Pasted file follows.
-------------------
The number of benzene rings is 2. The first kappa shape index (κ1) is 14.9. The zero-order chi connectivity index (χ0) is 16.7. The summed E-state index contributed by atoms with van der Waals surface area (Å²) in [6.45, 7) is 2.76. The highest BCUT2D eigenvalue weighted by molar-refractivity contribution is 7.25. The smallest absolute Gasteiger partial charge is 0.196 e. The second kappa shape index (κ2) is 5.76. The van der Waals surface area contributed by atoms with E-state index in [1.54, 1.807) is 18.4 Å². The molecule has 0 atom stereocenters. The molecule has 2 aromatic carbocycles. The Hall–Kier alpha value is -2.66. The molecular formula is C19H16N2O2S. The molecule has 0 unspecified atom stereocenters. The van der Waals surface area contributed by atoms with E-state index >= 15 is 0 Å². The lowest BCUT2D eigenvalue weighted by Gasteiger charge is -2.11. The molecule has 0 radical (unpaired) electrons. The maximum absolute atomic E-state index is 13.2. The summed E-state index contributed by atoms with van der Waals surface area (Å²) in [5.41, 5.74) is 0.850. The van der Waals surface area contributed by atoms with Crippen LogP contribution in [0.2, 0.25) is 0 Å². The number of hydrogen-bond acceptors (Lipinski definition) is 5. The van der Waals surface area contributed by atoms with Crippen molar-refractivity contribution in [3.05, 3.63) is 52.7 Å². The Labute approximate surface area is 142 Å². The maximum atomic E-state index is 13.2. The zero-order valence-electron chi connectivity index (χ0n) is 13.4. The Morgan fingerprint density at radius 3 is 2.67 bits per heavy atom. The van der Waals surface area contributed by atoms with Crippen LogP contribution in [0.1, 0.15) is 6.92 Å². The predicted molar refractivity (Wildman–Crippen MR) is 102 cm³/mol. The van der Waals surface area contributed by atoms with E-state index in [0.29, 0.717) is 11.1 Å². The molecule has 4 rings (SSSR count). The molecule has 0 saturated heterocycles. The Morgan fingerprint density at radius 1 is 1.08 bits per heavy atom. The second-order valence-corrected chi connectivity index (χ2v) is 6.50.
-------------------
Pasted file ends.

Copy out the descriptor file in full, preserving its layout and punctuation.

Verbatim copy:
The number of benzene rings is 2. The first kappa shape index (κ1) is 14.9. The zero-order chi connectivity index (χ0) is 16.7. The summed E-state index contributed by atoms with van der Waals surface area (Å²) in [6.45, 7) is 2.76. The highest BCUT2D eigenvalue weighted by molar-refractivity contribution is 7.25. The smallest absolute Gasteiger partial charge is 0.196 e. The second kappa shape index (κ2) is 5.76. The van der Waals surface area contributed by atoms with E-state index in [1.54, 1.807) is 18.4 Å². The molecule has 0 atom stereocenters. The molecule has 2 aromatic carbocycles. The Hall–Kier alpha value is -2.66. The molecular formula is C19H16N2O2S. The molecule has 0 unspecified atom stereocenters. The van der Waals surface area contributed by atoms with E-state index >= 15 is 0 Å². The lowest BCUT2D eigenvalue weighted by Gasteiger charge is -2.11. The molecule has 0 radical (unpaired) electrons. The maximum absolute atomic E-state index is 13.2. The summed E-state index contributed by atoms with van der Waals surface area (Å²) in [5.41, 5.74) is 0.850. The van der Waals surface area contributed by atoms with Crippen LogP contribution in [0.2, 0.25) is 0 Å². The number of hydrogen-bond acceptors (Lipinski definition) is 5. The van der Waals surface area contributed by atoms with Crippen molar-refractivity contribution in [3.05, 3.63) is 52.7 Å². The Labute approximate surface area is 142 Å². The maximum atomic E-state index is 13.2. The zero-order valence-electron chi connectivity index (χ0n) is 13.4. The Morgan fingerprint density at radius 3 is 2.67 bits per heavy atom. The van der Waals surface area contributed by atoms with Crippen LogP contribution in [0.1, 0.15) is 6.92 Å². The predicted molar refractivity (Wildman–Crippen MR) is 102 cm³/mol. The van der Waals surface area contributed by atoms with E-state index in [0.29, 0.717) is 11.1 Å². The molecule has 4 rings (SSSR count). The molecule has 0 saturated heterocycles. The Morgan fingerprint density at radius 1 is 1.08 bits per heavy atom. The second-order valence-corrected chi connectivity index (χ2v) is 6.50.